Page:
Articles Tagged with Archives

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The official PDF of the Mueller report has been updated in a subtle but important way,” by Zachary M. Seward, April 22, 2019.” (Qz dot com)

See also:

“Delivering the Mueller Report in Eleven Links,” May 2019 (Jill O’Neill is the Director of Content for NISO dot org.)

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“How to Preserve Your Family Memories, Letters and Trinkets,” by Kelsey McKinney, New York Times, 2/8/18.

Let this article be a starting point if you haven’t already researched this subject. Please do not assume “common sense” will guide you, unless you are an archivist.

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The Internet Archive is partnering with the Council of State Archivists (CoSA) and Society of American Archivists (SAA) at the:

Archive-It’s 2016 Partner Meeting, Tuesday, August 2, 2016, in Atlanta, Georgia

Previous OLR blog post about the Internet Archive.

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Portland archivists kick off “Oregon Archives Month with a smorgasbord of Portland-area archives. Join us on Saturday, October 3rd from 11 AM to 3 PM at the Portland Archives and Records Center….” [Link to Portland Area Archives website.]

Visit the celebration’s FAQ to find out more about the October 3rd event.

And don’t forget about your own archiving efforts: Read the OLR blog post on Save that Webpage to the Internet Archive!

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Two recent articles worth reading if you want to research online and recall the past:

Net for Lawyers: Google’s News Search is in Even Worse Condition Than we First Thought, Another in an Unfortunately Growing Series of Articles about Google Search Problems

“The Cobweb: Can the Internet be archived? by Jill Lepore, New Yorker, Jan. 26, 2015 issue.

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From ABA News: “Site aiming to prevent ‘link rot’ for legal researchers wins 2015 Webby,” by Molly McDonough, 4/27/15:

Excerpt: “A service that enables courts and researchers to make permanent links to research found on the Web has won a Webby Award for best legal site of 2015.

Perma.cc, developed by the Harvard Law School Library and supported by a network of more than 60 law libraries, takes on the widespread problem of broken or defunct Web links, also known as “link rot,” which can that can undermine research by scholars and courts….” [Link to full ABA article.]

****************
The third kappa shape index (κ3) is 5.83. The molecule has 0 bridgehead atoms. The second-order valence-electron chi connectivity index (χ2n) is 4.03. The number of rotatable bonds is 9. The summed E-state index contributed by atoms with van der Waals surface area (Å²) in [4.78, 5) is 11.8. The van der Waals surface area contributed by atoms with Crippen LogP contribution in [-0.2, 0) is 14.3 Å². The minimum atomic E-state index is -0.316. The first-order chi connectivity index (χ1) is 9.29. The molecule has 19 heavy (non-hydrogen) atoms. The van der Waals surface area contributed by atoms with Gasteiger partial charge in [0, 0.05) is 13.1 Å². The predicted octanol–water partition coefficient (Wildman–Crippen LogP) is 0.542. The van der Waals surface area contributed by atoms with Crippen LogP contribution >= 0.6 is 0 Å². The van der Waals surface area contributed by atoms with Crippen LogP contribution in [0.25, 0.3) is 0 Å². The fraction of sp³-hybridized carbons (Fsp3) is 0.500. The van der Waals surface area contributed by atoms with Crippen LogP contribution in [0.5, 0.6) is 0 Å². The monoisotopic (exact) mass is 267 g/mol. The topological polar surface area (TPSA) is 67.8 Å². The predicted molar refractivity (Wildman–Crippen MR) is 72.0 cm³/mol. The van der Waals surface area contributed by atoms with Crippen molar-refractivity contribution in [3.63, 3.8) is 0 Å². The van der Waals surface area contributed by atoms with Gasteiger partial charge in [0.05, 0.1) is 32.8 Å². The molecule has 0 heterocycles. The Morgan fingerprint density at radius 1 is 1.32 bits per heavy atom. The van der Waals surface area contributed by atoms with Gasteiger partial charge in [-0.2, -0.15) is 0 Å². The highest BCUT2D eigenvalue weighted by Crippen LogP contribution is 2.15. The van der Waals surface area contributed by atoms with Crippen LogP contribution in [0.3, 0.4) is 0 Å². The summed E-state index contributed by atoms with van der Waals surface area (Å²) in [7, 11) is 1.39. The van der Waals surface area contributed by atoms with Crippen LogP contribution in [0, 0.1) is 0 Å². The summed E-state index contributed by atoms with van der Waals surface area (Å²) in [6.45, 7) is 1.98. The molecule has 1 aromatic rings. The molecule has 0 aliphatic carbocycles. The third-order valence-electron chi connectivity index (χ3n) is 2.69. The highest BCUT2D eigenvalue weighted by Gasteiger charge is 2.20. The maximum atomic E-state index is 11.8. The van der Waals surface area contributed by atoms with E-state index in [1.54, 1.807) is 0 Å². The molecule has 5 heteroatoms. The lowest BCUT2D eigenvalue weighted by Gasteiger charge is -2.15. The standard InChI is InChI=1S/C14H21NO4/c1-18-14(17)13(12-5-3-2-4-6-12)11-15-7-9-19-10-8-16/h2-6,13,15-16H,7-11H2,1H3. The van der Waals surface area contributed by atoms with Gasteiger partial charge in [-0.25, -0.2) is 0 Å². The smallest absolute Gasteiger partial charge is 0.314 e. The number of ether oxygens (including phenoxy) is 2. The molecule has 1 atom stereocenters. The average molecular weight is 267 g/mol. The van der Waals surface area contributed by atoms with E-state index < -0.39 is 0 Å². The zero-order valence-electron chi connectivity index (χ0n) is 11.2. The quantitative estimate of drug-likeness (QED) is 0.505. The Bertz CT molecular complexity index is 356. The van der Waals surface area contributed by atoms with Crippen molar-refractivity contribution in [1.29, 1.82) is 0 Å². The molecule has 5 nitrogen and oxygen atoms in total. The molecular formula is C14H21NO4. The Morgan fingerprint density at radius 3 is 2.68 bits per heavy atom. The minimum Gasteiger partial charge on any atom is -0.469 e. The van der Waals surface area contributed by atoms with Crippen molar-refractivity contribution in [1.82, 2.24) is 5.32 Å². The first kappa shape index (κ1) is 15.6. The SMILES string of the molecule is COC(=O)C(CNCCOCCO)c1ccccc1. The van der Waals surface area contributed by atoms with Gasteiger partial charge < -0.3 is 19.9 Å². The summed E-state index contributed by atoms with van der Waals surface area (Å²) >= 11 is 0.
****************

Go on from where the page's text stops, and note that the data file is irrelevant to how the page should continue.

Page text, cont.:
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Law Librarians Rock and Rule!

I was checking the Law-Lib archives recently and noticed that the first archived Law-Lib email message appeared in March 1980. There was another one in January 1988, but the archiving didn’t pick up speed until August 1991. (Visit the Law-Lib FAQ for Law-Lib instructions.)

Can 3,564 dedicated subscribers (on 3/23/15) be wrong? Well, yes, they can! But not when it comes to crowd-sourcing our patrons’ legal research needs. The accumulated knowledge, kindness, and humor on law-lib is still awesome.

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It’s easy! Visit the Internet Archive. Click on Web. Enter the URL you want saved into the “Save Page Now” box. Voila!

For example, I linked in a previous blog post to this article: “Never trust a corporation to do a library’s job.”

But, let’s say, the article vanishes in the fullness of time from that particular URL and you can’t find another URL location for it via Google. You will still be able to see the article at the Internet Archive since I used theirSave Page Now” service.

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Surprise!: It depends…, but please do not make any assumptions that your kids will be able to view those documents or photos on your CDs (or DVDs) or other digital storage device.

From report [link to infoDocket post]: ‘But “there is no average, because there is no average disc.’

Hat tip to infoDocket.